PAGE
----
AuthorAsprer, Jeanine Elaine
AffiliationThe University of Arizona College of Medicine – Phoenix
MetadataShow full item record
PublisherThe University of Arizona.
DescriptionA Thesis submitted to The University of Arizona College of Medicine - Phoenix in partial fulfillment of the requirements for the Degree of Doctor of Medicine.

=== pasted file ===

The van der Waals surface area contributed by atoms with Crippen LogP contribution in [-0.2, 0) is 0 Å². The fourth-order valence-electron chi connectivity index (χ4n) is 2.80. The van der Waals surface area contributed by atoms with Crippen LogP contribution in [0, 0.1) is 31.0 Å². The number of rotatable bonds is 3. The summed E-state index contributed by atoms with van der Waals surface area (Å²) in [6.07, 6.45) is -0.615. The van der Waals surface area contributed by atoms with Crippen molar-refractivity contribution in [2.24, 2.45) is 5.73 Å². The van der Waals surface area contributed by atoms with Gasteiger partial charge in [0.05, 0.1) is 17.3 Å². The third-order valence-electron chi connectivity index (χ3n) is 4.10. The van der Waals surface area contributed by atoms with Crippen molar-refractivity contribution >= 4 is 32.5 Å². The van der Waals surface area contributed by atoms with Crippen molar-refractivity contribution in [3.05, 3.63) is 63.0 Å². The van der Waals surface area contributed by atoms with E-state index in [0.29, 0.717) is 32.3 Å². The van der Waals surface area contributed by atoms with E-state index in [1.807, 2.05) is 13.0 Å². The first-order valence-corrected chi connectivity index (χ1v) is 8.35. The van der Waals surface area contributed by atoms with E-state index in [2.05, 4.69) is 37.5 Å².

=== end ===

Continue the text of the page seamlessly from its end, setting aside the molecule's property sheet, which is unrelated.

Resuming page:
AbstractOver 21M units of blood are transfused every year, making blood transfusion one of the most common medical interventions in the US. It can be lifesaving, but like many medical interventions, it is not without risks. Thus, most of transfusion research has focused on making the process safer and more accessible. Recent developments in stem cell science – where the transfusion of young blood was shown to reverse stem cell aging and improve physiological function in older mice and conversely, the transfusion of old blood was shown to accelerate stem cell aging and worsen physiological function in younger mice – raise important questions regarding the content of blood being transfused and its associated risks and/or benefits. The purpose of this study is to determine if donor demographics such as age and sex affect patient outcomes. Our hypothesis is that patients receiving blood from younger donors of the same sex have better over-all survival and shorter hospital and ICU stays.